7.   Federal courts can apparently grant such relief without the benefit of specific statutory authorization.   Such courts, “as an exercise of their ‘inherent powers,’ [may] order expunction of either arrest or conviction records.   To guide that decision, the circuits have formulated a range of standards.   Some circuits describe themselves as acting under ‘extraordinary circumstances,’ others as preserving rights, balancing equities, or some amalgam thereof.   The reported instances of expunction are not numerous.   Further the Fifth and Seventh Circuits are skeptical of the practice.   While one aspect of the critique is predicated upon separations of powers concerns, other criticisms parallel those raised about vacatur on consent.   As one court put it, the ‘judicial editing of history is likely to produce a greater harm than that sought to be corrected.’ ”  (Resnik, Whose Judgment?   Vacating Judgments, Preferences for Settlement, and the Role of Adjudication at the Close of the Twentieth Century, 41 U.C.L.A.L.Rev. 1471, 1517–1520, fns. omitted.)   Federal prosecutors have the authority to agree to orders of expungement.   (United States v. Cook (S.D.Tex.1979) 480 F.Supp. 262, 263.)   Although expunction is sometimes employed in order to help a deserving individual, and has been granted in order to solve an immigration problem (Natwig v. Webster (D.R.I.1983) 562 F.Supp. 225), exercise of the inherent federal judicial power of expunction of a record of conviction (as opposed to a record of arrest) is ordinarily reserved for the situation in which the defendant is actually innocent or the arrest or conviction is constitutionally questionable.   Neither of these factors is present in this case.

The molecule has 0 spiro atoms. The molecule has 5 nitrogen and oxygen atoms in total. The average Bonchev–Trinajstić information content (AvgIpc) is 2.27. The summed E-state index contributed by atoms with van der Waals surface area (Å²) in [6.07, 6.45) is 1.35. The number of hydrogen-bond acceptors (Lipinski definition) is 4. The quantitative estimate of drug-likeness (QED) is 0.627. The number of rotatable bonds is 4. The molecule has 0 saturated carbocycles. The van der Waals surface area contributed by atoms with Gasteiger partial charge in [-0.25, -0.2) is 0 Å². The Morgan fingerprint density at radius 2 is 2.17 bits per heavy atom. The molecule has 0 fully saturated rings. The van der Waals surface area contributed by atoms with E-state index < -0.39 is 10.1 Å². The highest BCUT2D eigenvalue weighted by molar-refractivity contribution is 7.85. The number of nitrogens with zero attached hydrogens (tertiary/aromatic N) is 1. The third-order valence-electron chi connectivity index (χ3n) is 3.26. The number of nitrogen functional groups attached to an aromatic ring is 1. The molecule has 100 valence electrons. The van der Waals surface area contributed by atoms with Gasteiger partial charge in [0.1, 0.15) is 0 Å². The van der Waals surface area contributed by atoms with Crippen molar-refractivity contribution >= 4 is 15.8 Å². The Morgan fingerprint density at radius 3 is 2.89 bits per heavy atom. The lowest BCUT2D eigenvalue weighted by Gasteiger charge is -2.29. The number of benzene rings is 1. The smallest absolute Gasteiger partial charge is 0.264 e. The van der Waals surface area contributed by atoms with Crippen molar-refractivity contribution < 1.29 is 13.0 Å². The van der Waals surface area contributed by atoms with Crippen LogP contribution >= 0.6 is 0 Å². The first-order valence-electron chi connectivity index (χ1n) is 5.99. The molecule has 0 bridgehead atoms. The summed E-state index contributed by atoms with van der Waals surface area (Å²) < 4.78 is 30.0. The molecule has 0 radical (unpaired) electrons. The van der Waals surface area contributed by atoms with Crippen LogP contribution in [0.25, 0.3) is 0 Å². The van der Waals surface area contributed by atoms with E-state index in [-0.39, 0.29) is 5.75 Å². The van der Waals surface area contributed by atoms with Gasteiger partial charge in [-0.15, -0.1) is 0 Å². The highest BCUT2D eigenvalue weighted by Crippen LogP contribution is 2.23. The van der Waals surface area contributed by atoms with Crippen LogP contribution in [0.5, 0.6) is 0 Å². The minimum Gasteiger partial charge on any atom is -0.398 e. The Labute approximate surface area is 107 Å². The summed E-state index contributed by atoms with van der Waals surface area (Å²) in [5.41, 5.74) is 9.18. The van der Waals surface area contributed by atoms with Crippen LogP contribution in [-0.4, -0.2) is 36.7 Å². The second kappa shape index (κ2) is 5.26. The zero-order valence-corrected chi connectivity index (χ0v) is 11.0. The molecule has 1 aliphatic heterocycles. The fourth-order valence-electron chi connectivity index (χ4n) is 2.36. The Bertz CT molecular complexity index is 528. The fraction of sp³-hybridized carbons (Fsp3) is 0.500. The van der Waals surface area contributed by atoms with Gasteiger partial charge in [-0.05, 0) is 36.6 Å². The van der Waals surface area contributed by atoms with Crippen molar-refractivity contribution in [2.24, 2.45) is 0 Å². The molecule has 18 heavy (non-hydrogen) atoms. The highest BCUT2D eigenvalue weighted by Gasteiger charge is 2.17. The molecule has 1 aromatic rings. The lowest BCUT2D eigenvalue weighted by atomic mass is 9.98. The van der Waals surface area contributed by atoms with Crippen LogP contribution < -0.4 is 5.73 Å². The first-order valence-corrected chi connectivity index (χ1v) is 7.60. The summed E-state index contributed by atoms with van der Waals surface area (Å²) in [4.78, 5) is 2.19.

8.   Although the discretion of a trial judge to dismiss a criminal action under Penal Code section 1385 in the interests of justice “may be exercised at any time during the trial, including after a jury verdict of guilty” (People v. Superior Court (Flores) (1989) 214 Cal.App.3d 127, 136, 262 Cal.Rptr. 576), this statute has never been held to authorize dismissal of an action after the imposition of sentence and rendition of judgment.  (See People v. Benjamin (1957) 154 Cal.App.2d 164, 173, 315 P.2d 896.)   In any event, section 1385 can be invoked only by a trial judge or magistrate on his or her own motion or that of the prosecuting attorney, it does not confer any right of relief upon the defendant.   (People v. Ritchie (1971) 17 Cal.App.3d 1098, 1104, 95 Cal.Rptr. 462.)

 KLINE, Presiding Justice.

SMITH and PHELAN, JJ., concur.